The aim of this study was to investigate the use of the anaesthetic 2-phenoxyethanol on the transmission factors of gyrodactylid and to ascertain how this may affect in the colonisation of new hosts using the Gyrodactylus gasterostei Gläser, 1974 - Gasterosteus aculeatus L. model which is a simple and successful system to examine aspects of transmission of parasites from live and dead fish. Laboratory experiments include determining the maturity (presence of male copulate organ) and reproductive (presence of daughter) status of transmitting worms, in order to consider the factors that influence parasite option to migrate to a new individual of the same host species. This study demonstrates that parasites with a Male Copulate Organ (MCO) present are more likely to abandon the host and attempt a host transfer. The use of the anaesthetic 2-phenoxyethanol does not affect transmission of gyrodactylids which leave the host to colonise a new host. Finally, the use of other anaesthetic although its relative importance with respect to transmission remains uncertain.
M. I. Grano-Maldonado, F. Rubalcava-Ramirez, A. Rodriguez-Santiago, F. Garcia-Vargas, A. Medina-Jasso and M. Nieves-Soto
The aim of this investigation was to identify the parasites present in the largely understudied pleasure oyster Crassostrea corteziensis in Sinaloa state in the northwestern Mexican Pacific coast. Inspection of twenty-eight oysters collected on “Ceuta” lagoon revealed the presence of the digenean Stephanostomum sp. (Digenea: Acanthocolpidae) cysts. Metacercariae were found encapsulated and embedded in the digestive gland and mantle tissue of oysters. The prevalence of infection revealed that 84.6 % were infected, the abundance was 13.62, with a mean intensity of 16.09 per host. The members of this genus are characterized by a double crown of spines in the cephalic region surrounding the buccal opening of the worm. Significantly, we report the first incidence of the digenean Stephanostomum sp of the family Acanthocolpidae parasitizing Crassostrea corteziensis. Further we report that this bivalve is now considered a new intermediate host, and the northwestern Mexican Pacific coast is a new geographical distribution area for this digenean. The findings contribute to our understanding of the biology, biodiversity and host preference of these parasites, with implications for health risks posed by human consumption of the pleasure oyster.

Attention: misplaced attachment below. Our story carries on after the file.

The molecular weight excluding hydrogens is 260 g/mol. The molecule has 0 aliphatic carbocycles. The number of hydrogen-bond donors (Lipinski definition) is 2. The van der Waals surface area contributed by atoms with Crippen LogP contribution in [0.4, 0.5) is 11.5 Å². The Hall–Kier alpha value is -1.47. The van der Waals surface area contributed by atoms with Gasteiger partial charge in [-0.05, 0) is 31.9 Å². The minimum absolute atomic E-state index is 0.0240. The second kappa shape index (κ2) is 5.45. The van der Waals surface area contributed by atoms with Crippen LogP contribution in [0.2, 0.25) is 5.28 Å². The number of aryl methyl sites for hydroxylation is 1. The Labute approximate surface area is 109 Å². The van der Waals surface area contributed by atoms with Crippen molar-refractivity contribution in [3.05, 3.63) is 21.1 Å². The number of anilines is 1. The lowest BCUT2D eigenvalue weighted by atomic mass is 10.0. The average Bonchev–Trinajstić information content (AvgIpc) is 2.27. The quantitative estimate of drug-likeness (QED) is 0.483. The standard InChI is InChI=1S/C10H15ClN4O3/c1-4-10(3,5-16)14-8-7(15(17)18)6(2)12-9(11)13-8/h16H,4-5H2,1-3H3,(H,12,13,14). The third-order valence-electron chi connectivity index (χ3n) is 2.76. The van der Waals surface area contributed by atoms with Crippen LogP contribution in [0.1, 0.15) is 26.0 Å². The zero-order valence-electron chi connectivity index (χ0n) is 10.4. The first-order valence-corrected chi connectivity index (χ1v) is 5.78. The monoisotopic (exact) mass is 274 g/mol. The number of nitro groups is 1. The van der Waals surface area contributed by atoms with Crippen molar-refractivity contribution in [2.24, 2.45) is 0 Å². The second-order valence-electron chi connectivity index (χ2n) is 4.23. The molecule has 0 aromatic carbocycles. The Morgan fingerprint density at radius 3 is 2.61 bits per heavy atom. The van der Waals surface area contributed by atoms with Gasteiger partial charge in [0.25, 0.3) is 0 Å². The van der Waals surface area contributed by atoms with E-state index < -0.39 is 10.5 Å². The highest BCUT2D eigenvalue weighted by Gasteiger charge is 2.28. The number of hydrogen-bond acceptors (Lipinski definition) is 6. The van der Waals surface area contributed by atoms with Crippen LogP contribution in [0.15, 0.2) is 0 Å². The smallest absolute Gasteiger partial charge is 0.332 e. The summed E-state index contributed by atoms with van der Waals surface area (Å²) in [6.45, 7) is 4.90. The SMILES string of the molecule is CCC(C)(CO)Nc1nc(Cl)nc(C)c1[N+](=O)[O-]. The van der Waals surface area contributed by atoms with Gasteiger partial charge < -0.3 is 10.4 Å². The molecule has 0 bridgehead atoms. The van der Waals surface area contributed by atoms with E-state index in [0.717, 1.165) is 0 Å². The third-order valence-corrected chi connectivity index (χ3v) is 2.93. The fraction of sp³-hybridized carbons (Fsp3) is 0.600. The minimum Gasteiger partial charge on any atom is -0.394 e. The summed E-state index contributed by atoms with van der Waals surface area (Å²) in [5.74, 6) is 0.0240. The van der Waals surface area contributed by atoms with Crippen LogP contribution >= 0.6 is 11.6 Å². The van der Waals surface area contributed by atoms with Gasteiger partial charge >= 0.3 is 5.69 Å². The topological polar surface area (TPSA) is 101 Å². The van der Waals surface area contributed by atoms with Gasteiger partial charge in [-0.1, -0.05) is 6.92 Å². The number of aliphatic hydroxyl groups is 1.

D. J. López-Peraza, M. Hernández-Rodríguez, B. Barón-Sevilla, L. F. Bückle-Ramírez and M. I. Grano-Maldonado
The occurrence of the parasitic marine leech Stibarobdella moorei (Oka, 1910) (Hirudinea: Piscicolidae) along the northwest Mexican Pacific coast is described for the first time. This ectoparasite was collected from the skin of the Octopus bimaculatus (Verril, 1983) (Mollusca: Octopodidae). Stibarobdella loricata (Hardig, 1924) is synonymized with S. moorei as this species resembles other species of the genus based on tubercle patterns and the presence of papillae and a marginal fringe on the oral sucker. The present finding throws new light on the biodiversity and host preference of the ectoparasite and suggests a successful migration to unusual host. The coast of the Pacific Ocean, particularly in the Bay of Los Angeles, Baja California, Mexico is a new geographical distribution area for S. moorei, and O. bimaculatus is a new host reported for this leech. The morphology of this ectoparasite is briefly described.